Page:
Hinderbach, for his part, sent his own envoys to German cities that had persecuted Jews for ritual murder in the past to get his own paper trail establishing that, yes, the Hebrew liked a good drink of Christian blood. More significantly, as a prince-bishop, Hinderbach also sent his own appeals up the Holy Roman Empire’s secular chain of command, objecting to the ecclesiastical meddling.
Hinderbach’s only concession to his apostolic scold was to release the children he had in custody. In October 1475, his political machinations with the Habsburgs yielded authorization from the powerful Tirolean Archduke Sigismund to resume judicial proceedings against “the Jewish men and women you have in prison” and “render justice as it should be, and let the death sentences be carried out.”
Interrogations for six Jewish men still in custody resumed on October 25, again with the aid of the horrible strappado to confirm and elaborate upon the already-determined official story of Simon’s martyrdom.
Denial — or even confessing, but guessing the wrong detail to “admit” — was not an option, as this October 26 interrogation record indicates.
He was asked whether he saw the murdered boy.
JOAFF [one of the Jewish households’ servants]: In the ditch.
He was ordered stripped, tied by the rope, and hoisted up.
JOAFF: Let me down, I’ll speak the truth.
PODESTA: Speak it on the ropes.
JOAFF: I have never done anything evil.
He was hoisted up and dropped.
This continues until Joaff has been dropped enough times to agree that he saw Simon’s body on Saturday night, on a bench in the synagogue. They knew that was the truth because it confirmed what they already wanted to hear.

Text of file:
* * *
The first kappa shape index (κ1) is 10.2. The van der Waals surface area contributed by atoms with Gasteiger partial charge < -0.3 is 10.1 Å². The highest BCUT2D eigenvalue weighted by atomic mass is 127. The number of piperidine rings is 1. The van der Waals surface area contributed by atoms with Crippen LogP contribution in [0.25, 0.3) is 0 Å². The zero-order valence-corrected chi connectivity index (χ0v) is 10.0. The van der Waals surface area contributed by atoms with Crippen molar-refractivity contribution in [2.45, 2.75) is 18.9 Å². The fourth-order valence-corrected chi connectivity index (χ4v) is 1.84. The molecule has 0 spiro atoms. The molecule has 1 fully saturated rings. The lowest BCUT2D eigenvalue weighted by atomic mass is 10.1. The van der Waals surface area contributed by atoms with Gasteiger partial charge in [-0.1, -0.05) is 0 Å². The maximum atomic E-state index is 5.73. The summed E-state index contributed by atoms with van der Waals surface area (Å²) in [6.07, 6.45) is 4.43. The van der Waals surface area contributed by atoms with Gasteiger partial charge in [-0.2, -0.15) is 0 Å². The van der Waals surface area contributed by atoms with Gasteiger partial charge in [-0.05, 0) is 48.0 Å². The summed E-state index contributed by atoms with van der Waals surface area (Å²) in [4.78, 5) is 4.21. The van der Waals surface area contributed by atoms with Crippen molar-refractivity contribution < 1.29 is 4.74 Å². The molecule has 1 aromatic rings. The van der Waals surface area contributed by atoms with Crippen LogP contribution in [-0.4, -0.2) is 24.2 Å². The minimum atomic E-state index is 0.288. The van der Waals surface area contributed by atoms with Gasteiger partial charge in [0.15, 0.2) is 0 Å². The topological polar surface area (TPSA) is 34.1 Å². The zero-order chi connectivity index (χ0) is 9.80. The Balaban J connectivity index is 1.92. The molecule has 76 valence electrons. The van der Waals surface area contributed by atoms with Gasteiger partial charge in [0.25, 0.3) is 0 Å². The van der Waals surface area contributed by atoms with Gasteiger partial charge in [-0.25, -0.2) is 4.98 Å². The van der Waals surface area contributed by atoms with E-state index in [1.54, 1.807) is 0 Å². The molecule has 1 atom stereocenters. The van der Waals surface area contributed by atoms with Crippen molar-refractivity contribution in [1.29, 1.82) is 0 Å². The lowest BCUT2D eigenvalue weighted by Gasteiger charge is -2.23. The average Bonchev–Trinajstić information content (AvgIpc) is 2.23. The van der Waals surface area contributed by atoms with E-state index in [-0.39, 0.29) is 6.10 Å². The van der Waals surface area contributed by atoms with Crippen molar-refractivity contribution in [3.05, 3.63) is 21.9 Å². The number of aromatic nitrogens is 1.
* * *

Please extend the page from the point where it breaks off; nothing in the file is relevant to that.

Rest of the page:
This would be the end of Trent’s Jewish men in January 1476.
Israel, a 23-year-old copyist, was the last to die, and his fate is particularly poignant.
He had half-escaped the pall of death by accepting baptism the previous spring, and lived freely during the following months under the name Wolfgang. Dei Guidici interviewed him, one of the few productive sessions the pope’s man was able to arrange in Trent, and learned thereby of the details of Hinderbach’s interrogations.
Once Dei Guidici withdrew to Venetian soil, Jews of that principality would begin reaching out to “Wolfgang” in their efforts to communicate with the remaining imprisoned Jews.
This skullduggery came came apart when the persecution fired back up in October, and Israel was re-arrested, and put again and repeatedly to the rope. He was a man bound to be crushed by the legal machinery arrayed against him, but it was not only that. As Israel was well-traveled, he was tortured for information about ritual murders in other German cities; his forced denunciation of 14 named Jews in Regensburg initiated a blood-libel proceeding in that city that was only aborted by intervention from the Emperor himself.
And while Israel struggled to portray himself as a faithful convert and appeal to little Simon for an exculpatory miracle that never came, he at least once threw aside the mask to give his tormenters a piece of his mind.
PODESTA: What did he think of the Christian faith?
ISRAEL: He wants to say the truth. He does not believe in anything of the Christian faith … It is a joke to say that God came down from heaven to earth, walked around and lived among men. He believes only in God and nothing more. He believes also that the Jewish faith is right and holy.
PODESTA: Does he believe that it is right, according to Jewish law, that Jews kill Christian children and drink and eat their blood as he himself had said.
ISAREL: He believes firmly that it is right that Jews kill Christian children and eat their blood. He wants to have Christian blood at Easter, even now that he is baptized he wants to die a Jew.